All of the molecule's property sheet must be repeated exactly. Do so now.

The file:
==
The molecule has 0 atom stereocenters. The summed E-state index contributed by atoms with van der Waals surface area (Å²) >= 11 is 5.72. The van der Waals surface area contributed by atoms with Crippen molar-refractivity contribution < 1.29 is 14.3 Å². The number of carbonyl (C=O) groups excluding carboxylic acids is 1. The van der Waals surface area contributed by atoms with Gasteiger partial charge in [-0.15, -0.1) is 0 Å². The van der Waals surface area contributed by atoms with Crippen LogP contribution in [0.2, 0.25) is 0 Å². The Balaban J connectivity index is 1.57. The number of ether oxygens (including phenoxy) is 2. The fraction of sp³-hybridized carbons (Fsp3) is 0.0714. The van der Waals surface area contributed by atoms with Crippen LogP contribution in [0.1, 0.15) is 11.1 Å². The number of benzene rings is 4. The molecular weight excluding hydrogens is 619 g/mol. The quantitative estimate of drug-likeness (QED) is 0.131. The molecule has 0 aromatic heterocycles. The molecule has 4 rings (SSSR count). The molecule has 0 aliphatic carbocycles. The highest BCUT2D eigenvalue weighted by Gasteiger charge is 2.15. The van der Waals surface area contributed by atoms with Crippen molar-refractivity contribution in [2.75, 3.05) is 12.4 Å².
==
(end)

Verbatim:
The molecule has 0 atom stereocenters. The summed E-state index contributed by atoms with van der Waals surface area (Å²) >= 11 is 5.72. The van der Waals surface area contributed by atoms with Crippen molar-refractivity contribution < 1.29 is 14.3 Å². The number of carbonyl (C=O) groups excluding carboxylic acids is 1. The van der Waals surface area contributed by atoms with Gasteiger partial charge in [-0.15, -0.1) is 0 Å². The van der Waals surface area contributed by atoms with Crippen LogP contribution in [0.2, 0.25) is 0 Å². The Balaban J connectivity index is 1.57. The number of ether oxygens (including phenoxy) is 2. The fraction of sp³-hybridized carbons (Fsp3) is 0.0714. The van der Waals surface area contributed by atoms with Crippen LogP contribution in [0.1, 0.15) is 11.1 Å². The number of benzene rings is 4. The molecular weight excluding hydrogens is 619 g/mol. The quantitative estimate of drug-likeness (QED) is 0.131. The molecule has 0 aromatic heterocycles. The molecule has 4 rings (SSSR count). The molecule has 0 aliphatic carbocycles. The highest BCUT2D eigenvalue weighted by Gasteiger charge is 2.15. The van der Waals surface area contributed by atoms with Crippen molar-refractivity contribution in [2.75, 3.05) is 12.4 Å².